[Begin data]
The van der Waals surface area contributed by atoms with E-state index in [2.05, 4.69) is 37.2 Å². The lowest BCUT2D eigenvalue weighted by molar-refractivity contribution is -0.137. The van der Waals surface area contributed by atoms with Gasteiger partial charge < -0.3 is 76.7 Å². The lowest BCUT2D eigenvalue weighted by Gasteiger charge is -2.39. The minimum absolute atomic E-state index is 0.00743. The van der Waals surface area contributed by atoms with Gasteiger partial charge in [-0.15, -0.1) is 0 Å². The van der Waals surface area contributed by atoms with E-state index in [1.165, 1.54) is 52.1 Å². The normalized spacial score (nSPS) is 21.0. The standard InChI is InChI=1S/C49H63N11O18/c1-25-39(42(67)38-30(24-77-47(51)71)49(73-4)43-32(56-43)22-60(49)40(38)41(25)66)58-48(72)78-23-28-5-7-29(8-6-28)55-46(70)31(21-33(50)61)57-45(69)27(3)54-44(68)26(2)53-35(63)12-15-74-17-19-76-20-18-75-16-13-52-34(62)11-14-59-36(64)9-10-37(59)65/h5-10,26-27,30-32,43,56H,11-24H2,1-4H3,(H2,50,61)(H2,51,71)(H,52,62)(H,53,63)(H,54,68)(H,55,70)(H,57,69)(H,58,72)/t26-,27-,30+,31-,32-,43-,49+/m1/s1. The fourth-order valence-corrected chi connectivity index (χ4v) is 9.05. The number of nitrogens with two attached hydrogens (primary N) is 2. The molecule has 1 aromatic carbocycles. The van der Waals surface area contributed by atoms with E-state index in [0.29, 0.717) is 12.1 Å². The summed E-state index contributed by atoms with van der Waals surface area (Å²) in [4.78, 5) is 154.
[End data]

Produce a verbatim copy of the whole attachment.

The van der Waals surface area contributed by atoms with E-state index in [2.05, 4.69) is 37.2 Å². The lowest BCUT2D eigenvalue weighted by molar-refractivity contribution is -0.137. The van der Waals surface area contributed by atoms with Gasteiger partial charge < -0.3 is 76.7 Å². The lowest BCUT2D eigenvalue weighted by Gasteiger charge is -2.39. The minimum absolute atomic E-state index is 0.00743. The van der Waals surface area contributed by atoms with Gasteiger partial charge in [-0.15, -0.1) is 0 Å². The van der Waals surface area contributed by atoms with E-state index in [1.165, 1.54) is 52.1 Å². The normalized spacial score (nSPS) is 21.0. The standard InChI is InChI=1S/C49H63N11O18/c1-25-39(42(67)38-30(24-77-47(51)71)49(73-4)43-32(56-43)22-60(49)40(38)41(25)66)58-48(72)78-23-28-5-7-29(8-6-28)55-46(70)31(21-33(50)61)57-45(69)27(3)54-44(68)26(2)53-35(63)12-15-74-17-19-76-20-18-75-16-13-52-34(62)11-14-59-36(64)9-10-37(59)65/h5-10,26-27,30-32,43,56H,11-24H2,1-4H3,(H2,50,61)(H2,51,71)(H,52,62)(H,53,63)(H,54,68)(H,55,70)(H,57,69)(H,58,72)/t26-,27-,30+,31-,32-,43-,49+/m1/s1. The fourth-order valence-corrected chi connectivity index (χ4v) is 9.05. The number of nitrogens with two attached hydrogens (primary N) is 2. The molecule has 1 aromatic carbocycles. The van der Waals surface area contributed by atoms with E-state index in [0.29, 0.717) is 12.1 Å². The summed E-state index contributed by atoms with van der Waals surface area (Å²) in [4.78, 5) is 154.